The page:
Moody's affirms UAE rating on strong fundamentals and effective response to Covid-19

The country's broader policy response to the pandemic has demonstrated its capacity to counter shocks, Moody's says

Abu Dhabi, United Arab Emirates - Reporter: N/A: Standalone. A kite surfer performs in the bay in front of the Abu Dhabi skyline at sunset. Monday, April 27th, 2020. Abu Dhabi. Chris Whiteoak / The National

Moody's Investors Service maintained the UAE’s Aa2 long-term issuer rating, the agency's third-highest, due to the rapid reaction of the country's various institutions in rolling out a slew of measures to counter the Covid-19 pandemic, which it said did not materially affect the Arab world’s second biggest economy.

The UAE's fiscal strength remains robust, the ratings agency said as it maintained its stable outlook.
"The rating affirmation is supported by the relatively muted impact of the pandemic on the federal government's fiscal strength, in part the result of an effective government policy response to the pandemic," Moody's said in a statement.

“World leading progress on vaccinations should support the economic recovery, limiting the impact of the pandemic on the UAE's credit metrics.”

The UAE rolled out its mass Covid-19 inoculation programme last year and has so far administered 10.7 million vaccine doses – which represents a rate of 108.99 doses per 100 people, among the fastest in the world. With aggressive testing and the quick vaccination drive, the UAE has managed to bring Covid-19 cases down in the second wave, as opposed to parts of Europe, the Americas and India, where infection rates have recently risen.

The UAE's progress in vaccinating its population could allow for an easing of inbound international travel, supporting a “faster-than-expected recovery in the tourism sector, and providing a boost to the hospitality and retail sectors”, Moody’s said.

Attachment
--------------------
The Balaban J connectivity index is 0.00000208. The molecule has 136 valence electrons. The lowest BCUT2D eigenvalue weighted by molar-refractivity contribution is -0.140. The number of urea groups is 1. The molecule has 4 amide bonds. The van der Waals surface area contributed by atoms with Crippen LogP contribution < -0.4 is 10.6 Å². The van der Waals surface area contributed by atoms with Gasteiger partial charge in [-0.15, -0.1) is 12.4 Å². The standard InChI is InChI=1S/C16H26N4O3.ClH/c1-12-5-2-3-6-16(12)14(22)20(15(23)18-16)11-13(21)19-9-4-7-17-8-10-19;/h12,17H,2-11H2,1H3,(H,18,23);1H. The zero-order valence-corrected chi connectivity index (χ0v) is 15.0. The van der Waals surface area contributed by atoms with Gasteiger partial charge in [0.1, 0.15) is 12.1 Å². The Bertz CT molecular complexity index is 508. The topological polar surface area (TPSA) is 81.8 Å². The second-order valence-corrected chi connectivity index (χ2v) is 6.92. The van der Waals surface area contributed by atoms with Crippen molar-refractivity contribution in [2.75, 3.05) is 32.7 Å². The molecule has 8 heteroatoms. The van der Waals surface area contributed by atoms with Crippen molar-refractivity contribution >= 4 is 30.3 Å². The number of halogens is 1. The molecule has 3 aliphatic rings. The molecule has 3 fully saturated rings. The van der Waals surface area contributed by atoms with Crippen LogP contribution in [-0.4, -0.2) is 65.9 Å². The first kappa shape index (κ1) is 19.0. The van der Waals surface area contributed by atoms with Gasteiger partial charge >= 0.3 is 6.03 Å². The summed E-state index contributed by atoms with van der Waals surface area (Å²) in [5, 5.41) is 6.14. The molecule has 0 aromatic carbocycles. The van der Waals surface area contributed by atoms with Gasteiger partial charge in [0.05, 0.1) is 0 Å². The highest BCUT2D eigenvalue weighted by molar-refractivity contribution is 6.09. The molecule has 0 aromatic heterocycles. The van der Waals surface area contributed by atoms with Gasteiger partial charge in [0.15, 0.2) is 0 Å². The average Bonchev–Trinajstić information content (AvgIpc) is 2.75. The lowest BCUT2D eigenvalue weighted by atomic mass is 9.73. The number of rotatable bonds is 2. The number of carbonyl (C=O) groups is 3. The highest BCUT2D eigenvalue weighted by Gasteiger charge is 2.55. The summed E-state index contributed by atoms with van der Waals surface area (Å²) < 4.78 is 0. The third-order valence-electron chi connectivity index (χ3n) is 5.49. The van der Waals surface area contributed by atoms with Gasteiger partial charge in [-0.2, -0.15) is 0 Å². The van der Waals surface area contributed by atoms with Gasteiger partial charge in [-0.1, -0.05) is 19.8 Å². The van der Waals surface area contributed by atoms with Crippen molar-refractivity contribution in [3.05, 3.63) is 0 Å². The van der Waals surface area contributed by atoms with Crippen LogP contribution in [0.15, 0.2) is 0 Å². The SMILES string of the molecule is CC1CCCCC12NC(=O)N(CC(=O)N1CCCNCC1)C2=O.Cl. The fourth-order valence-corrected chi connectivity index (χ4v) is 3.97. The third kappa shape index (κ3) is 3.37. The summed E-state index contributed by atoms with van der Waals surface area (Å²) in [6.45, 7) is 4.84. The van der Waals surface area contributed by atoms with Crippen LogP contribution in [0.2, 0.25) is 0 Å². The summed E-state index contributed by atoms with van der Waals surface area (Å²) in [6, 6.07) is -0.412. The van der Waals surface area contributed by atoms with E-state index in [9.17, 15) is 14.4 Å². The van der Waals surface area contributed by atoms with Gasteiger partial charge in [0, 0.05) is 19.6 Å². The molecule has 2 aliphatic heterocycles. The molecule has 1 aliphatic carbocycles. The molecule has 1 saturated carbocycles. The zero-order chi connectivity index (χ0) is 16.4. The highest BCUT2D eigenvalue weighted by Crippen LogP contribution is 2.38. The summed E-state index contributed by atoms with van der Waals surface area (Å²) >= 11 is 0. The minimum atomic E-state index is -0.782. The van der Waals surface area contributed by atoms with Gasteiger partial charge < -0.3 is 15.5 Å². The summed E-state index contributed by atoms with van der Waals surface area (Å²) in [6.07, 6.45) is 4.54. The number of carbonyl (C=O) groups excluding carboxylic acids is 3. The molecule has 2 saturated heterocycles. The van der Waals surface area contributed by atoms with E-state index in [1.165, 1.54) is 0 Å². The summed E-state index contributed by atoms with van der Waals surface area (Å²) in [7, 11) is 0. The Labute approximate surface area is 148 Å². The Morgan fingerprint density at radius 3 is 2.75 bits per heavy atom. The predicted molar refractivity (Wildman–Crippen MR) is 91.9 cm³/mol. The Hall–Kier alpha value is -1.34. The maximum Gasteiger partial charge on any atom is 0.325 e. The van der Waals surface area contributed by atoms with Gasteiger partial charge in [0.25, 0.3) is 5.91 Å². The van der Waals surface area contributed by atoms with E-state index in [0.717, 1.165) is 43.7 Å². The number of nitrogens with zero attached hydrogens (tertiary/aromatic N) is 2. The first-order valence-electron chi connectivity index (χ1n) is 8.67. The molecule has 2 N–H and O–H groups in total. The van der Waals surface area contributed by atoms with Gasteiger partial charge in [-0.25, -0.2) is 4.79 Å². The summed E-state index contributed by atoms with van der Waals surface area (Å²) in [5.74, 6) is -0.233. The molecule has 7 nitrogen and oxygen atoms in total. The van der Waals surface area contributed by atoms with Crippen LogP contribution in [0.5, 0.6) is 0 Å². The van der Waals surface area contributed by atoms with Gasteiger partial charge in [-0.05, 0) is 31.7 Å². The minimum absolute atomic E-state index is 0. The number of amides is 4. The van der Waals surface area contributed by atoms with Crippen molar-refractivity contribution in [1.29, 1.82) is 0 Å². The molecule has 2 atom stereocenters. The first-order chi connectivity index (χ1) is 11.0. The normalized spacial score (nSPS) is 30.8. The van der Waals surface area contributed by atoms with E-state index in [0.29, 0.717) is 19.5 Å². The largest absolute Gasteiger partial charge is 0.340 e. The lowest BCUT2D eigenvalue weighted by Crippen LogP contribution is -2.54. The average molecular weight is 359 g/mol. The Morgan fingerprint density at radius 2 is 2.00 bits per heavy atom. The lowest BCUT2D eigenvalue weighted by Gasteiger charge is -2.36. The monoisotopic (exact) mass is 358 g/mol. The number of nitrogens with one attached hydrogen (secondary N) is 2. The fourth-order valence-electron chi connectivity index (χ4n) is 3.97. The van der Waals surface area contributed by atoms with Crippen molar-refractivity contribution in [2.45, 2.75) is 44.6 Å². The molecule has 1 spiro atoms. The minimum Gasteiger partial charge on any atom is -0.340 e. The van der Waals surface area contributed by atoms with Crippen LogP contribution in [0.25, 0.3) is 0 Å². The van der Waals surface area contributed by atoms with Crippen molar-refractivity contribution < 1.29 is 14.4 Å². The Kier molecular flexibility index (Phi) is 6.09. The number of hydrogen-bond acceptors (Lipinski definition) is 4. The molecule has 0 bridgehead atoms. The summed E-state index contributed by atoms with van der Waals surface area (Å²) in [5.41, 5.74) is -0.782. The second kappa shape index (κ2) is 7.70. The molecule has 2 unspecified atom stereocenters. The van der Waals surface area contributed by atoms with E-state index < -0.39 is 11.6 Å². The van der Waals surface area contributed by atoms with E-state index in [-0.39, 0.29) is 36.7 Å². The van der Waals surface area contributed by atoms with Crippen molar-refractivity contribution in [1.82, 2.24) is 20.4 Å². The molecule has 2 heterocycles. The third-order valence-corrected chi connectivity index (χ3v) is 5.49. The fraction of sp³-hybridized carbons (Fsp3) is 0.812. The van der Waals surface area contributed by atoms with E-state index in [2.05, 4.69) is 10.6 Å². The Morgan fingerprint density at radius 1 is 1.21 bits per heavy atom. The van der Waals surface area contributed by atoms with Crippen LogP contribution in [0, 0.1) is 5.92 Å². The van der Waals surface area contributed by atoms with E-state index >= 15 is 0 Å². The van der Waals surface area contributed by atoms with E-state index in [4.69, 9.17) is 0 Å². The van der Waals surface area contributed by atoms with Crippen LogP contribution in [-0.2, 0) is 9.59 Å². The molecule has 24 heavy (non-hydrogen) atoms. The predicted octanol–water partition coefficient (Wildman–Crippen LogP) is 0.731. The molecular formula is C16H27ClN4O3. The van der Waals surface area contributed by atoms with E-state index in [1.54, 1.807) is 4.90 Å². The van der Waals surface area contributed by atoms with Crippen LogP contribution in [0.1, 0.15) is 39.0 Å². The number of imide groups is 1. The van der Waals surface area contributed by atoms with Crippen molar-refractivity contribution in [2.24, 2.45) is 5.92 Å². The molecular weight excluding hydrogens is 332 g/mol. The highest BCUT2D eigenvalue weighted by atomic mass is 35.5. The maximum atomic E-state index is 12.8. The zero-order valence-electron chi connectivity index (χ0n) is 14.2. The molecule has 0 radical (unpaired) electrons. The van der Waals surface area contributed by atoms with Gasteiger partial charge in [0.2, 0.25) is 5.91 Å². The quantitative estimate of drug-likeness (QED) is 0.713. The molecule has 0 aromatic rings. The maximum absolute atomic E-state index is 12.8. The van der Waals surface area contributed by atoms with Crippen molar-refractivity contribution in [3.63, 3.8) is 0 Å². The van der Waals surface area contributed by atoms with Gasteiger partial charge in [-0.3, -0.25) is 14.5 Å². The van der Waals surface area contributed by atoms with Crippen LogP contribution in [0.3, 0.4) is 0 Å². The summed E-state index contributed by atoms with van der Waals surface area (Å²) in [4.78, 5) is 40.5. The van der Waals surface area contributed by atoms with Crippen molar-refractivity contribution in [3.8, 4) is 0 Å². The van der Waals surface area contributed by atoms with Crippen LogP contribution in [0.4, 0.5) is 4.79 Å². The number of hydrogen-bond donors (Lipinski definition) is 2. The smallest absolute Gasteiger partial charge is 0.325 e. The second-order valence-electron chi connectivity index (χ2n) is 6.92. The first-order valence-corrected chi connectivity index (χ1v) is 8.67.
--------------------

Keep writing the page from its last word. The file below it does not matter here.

The UAE was among the first countries in the region to roll out stimulus measures to soften the impact of the pandemic on its economy, support small and medium-sized enterprises and protect the livelihoods of individuals.

Fiscal and monetary measures remain in place for continued economic recovery. Last month, the UAE Central Bank extended parts of its Targeted Economic Support Scheme, a zero-cost loan initiative aimed at boosting liquidity in the banking system – until the end of June 2022. Overall, the UAE has unveiled economic support packages worth at least Dh388bn since the onset of the pandemic.

The impact of the federal government's stimulus measures on its finances was modest, at just over 1 per cent of the country’s gross domestic product. The federal government's fiscal deficit was just 0.2 per cent of GDP in 2020, which was funded from existing cash balances, the agency said.

“The broader policy response to the pandemic has demonstrated the UAE's capacity to respond to shocks,” Moody’s said.

The agency forecasts that UAE's nominal GDP will recover to pre-pandemic levels over the next three years. It expects non-oil real GDP to rebound by 3.5 per cent in 2021, supported by the recovery in global trade and gradual improvements in the tourism sector. The Central Bank of the UAE forecasts non-oil economic growth of 3.6 per cent this year and 3.9 per cent in 2022.

Moody's expects the UAE federal government to begin issuing locally-denominated debt this year, with the primary purpose of establishing a domestic yield curve.

This is unlikely to significantly affect the fiscal strength of the federal government as issuance is likely to be “modest”, adding less than a percentage point to the UAE's consolidated government debt burden this year, Moody’s said.

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The rating affirmation is supported by the relatively muted impact of the pandemic on the federal government's fiscal strength, in part the result of an effective government policy response to the pandemic

Separately, the ratings agency also affirmed Abu Dhabi’s Aa2 long-term issuer sovereign rating with a stable outlook.

Abu Dhabi has “very strong balance sheet and very high per capita income that bolster credit resilience, as well as robust institutional strength evident in the government's capacity to adjust fiscal policy to respond to shocks”, Moody’s said in a separate statement.

Abu Dhabi’s stable outlook reflects Moody's expectation that the emirate's fiscal strength will remain resilient to downside risks to the oil market posed by global pandemic developments, given “the vast size of Abu Dhabi's financial buffers”.

A recovery in oil prices this year will help narrow Abu Dhabi’s fiscal deficit, which the ratings agency forecasts will decline to an average of 3.4 per cent of GDP between 2021 and 2023, almost half the size of last year's estimated deficit.

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